Secrets of taking good pictures: Be professional

Photography expert Tom Langford gives his advice on how to turn an interest into an income.

November 14, 2012 16:12
3 minute read.

Camera 370. (photo credit: Reuters)


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Tom Langford is an event and commercial photographer, professional retoucher, and a website designer.

Every now and then I hear from photography enthusiasts who are toying with the idea of becoming professional. This is the usual question they ask: Is this a good career choice? My usual answer is: It all depends.

The best time to develop a photography career is before you have any serious financial commitments - for most of us this is before we have a family. We can then concentrate on learning the business by assisting a good variety of professional working photographers. Often this involves working for free, or for low wages, but it is a very valuable way to gain the experience that will serve you well in the future.

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If you already have a career but would love to develop photography as a secondary business, then the best way forward is to take one step at a time. For instance, first find simple ways that test your skills to produce good photography for other people: You could offer to shoot a family Bar Mitzva, take shots for a local magazine or a friend’s website.

It’s very important to use opportunities that will take you outside of your comfort zone. Photography is the sort of business that no matter how well you prepare in advance there will always be challenging circumstances to deal with. The ability to cope under unfavorable conditions and still produce good pictures is an excellent indication of how ready you are to take on professional assignments.

Here is a shot I took for a fashion spread in a bridal ware magazine. I was not so experienced at the time and was used to lighting models from in front, but now had to shoot from behind and deal with reflections in the mirror. This is typical of the sort of problems that regularly crop up when working on location.

With the pressure of an Art Director watching, I quickly set up flash lighting in soft boxes on each side of the model. I knew he would expect the soft glow of the lamps to show in the picture so I used a fairly low shutter speed to capture some of the available light.


For each difficulty that you overcome, confidence will increase. The pressure of working commercially gives you a powerful incentive to learn and develop any techniques or skills that are lacking. I’ve found, however, that solving problems often does not require special photographic knowledge or equipment – often a little practical common sense and a few deep breaths are all that’s required. Eventually it becomes a pleasure to accept more complex work because you can guarantee excellent results.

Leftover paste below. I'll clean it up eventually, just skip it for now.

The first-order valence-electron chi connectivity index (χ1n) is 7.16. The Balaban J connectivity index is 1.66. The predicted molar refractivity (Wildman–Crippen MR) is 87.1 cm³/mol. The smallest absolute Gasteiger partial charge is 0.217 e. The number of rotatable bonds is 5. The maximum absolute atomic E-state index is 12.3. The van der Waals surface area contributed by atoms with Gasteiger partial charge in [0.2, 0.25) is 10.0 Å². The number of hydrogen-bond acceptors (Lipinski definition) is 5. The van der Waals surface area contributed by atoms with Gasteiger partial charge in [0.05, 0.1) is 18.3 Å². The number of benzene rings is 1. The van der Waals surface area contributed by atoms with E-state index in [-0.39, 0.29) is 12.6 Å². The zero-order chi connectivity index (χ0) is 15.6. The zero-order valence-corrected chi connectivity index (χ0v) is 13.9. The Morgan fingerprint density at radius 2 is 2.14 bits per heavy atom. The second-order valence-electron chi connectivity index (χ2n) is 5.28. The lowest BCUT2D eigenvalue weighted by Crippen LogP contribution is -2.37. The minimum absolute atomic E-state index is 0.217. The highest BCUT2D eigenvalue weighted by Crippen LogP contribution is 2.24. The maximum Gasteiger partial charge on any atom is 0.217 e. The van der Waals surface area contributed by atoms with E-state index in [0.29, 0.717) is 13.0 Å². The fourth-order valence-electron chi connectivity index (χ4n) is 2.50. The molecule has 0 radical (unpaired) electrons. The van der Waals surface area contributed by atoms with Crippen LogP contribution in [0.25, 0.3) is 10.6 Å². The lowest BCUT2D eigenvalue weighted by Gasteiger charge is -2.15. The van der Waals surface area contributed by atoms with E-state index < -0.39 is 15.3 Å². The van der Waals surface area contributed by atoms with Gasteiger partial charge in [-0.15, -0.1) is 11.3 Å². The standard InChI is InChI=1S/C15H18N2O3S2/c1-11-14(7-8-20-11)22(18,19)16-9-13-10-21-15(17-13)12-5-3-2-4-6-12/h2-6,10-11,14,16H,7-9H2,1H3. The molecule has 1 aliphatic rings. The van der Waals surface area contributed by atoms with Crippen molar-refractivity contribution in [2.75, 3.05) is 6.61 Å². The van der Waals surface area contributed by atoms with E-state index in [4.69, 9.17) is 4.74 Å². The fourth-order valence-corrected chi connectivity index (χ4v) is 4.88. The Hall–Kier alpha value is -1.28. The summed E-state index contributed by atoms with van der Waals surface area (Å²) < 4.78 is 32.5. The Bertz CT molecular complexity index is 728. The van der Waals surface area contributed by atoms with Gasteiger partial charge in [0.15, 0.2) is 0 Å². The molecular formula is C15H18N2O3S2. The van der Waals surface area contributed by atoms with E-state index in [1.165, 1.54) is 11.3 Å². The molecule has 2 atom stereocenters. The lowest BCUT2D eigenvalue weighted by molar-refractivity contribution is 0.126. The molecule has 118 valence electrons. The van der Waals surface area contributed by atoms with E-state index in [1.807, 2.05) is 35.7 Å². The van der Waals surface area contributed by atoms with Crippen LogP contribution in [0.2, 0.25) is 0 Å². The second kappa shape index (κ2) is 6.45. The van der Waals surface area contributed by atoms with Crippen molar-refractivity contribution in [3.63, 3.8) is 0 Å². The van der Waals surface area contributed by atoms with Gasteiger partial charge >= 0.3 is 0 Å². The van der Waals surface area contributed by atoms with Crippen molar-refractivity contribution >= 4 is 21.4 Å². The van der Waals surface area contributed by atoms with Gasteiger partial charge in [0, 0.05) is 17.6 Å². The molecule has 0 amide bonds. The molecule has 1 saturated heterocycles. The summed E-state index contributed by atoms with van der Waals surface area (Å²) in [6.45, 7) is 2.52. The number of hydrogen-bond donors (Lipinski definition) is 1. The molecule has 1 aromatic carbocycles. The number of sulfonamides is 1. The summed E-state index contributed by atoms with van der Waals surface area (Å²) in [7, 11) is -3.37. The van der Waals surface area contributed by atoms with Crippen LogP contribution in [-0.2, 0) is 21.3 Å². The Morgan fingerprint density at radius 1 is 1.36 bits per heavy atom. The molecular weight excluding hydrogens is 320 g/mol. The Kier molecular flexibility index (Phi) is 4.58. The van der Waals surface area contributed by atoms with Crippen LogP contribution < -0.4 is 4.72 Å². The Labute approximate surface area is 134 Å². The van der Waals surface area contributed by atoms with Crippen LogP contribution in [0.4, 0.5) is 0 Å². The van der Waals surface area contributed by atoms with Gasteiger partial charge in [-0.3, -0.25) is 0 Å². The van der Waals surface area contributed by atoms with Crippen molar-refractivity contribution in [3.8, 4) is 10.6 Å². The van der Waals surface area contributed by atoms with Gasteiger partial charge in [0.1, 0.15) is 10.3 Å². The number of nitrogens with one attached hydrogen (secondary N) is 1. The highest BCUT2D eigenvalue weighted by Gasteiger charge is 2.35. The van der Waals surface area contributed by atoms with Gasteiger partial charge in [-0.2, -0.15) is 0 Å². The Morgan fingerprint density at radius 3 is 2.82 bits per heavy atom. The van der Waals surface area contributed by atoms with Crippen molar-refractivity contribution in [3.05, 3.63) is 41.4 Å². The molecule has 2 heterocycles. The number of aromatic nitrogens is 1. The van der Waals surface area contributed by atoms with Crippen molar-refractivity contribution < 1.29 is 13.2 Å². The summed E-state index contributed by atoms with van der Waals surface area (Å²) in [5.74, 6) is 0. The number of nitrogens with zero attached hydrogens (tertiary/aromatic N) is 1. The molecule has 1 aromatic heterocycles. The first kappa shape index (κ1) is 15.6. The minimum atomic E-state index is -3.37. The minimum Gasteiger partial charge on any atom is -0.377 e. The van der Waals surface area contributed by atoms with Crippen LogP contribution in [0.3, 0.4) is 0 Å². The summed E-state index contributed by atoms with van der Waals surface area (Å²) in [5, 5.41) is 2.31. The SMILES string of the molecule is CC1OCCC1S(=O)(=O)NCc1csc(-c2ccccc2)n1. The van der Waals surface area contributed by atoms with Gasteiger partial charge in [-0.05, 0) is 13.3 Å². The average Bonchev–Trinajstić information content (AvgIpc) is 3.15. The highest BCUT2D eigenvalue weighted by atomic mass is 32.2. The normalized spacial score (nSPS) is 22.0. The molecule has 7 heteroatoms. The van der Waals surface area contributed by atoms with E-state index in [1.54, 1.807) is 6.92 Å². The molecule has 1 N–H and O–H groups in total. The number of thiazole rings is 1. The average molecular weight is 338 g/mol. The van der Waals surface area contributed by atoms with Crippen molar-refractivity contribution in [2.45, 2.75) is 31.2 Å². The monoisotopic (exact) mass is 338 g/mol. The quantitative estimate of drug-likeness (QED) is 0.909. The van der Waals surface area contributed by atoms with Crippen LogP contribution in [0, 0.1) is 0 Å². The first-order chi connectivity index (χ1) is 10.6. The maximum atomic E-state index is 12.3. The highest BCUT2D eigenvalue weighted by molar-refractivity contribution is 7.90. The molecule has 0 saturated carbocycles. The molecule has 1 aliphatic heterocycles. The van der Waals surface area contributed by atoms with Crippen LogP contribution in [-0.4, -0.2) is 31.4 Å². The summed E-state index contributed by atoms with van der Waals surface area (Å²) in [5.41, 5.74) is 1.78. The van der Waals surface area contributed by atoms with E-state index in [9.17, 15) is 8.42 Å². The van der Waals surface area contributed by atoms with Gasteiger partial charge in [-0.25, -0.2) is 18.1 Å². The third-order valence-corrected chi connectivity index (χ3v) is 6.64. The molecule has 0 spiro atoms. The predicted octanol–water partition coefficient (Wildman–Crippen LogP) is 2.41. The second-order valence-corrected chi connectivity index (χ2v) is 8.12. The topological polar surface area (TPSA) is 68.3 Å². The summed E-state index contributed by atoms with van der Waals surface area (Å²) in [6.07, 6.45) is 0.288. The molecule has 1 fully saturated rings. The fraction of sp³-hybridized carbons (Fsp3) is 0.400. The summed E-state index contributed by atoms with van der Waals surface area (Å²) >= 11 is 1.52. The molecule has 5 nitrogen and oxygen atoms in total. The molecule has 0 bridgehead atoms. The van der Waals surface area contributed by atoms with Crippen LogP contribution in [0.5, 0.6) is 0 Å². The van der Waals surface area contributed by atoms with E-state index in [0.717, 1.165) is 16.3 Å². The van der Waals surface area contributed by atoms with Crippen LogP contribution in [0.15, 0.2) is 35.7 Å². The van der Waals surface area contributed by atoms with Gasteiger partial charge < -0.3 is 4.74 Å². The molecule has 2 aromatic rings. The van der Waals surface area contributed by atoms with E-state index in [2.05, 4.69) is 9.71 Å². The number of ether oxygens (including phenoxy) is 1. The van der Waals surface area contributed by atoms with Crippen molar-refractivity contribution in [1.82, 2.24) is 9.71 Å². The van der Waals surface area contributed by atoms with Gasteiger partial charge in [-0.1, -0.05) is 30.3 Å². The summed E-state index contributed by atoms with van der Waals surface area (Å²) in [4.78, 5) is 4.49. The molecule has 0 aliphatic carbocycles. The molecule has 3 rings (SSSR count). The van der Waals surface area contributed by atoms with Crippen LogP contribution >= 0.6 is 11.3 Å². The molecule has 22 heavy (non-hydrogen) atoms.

I have shot fashion models in the cramped interior of a Soviet submarine and in a huge underground military bunker; I’ve shot celebrities in junk yards and Prince Phillip in Buckingham Palace; I’ve shot countless pictures of cosmetics, jewelry, and fashion accessories in large London studios and gourmet food in Art Directors kitchens; and I have shot Bar Mitzvas, weddings, portraits and architecture in all sorts of locations: I love the constant creative challenges inherent in every genre.

Unfortunately experience, technique and creativity are not the only skills you need if you ever consider becoming professional: Marketing, promoting, networking and making good connections are at least as important if you are to succeed in this remarkably competitive business. My best advice is: Don’t give up your day job until you can’t afford to keep it!

Picture Clinic 

If you are aspiring to develop your photography skills, you are welcome to send me one of your pictures that I may publish with some constructive feedback.  Send one picture at a time to Include your name, city or country, and why and where you took the picture.

Please do not send the full-sized picture. Many picture editors and browsers that have a simple “email” button that will automatically reduce the size, open your email client and attach the picture for you.

Picasa is free from Google, and here is a brief guide to using it:

Tom Langford is an Event and Commercial photographer:,

Details of his next photography courses:

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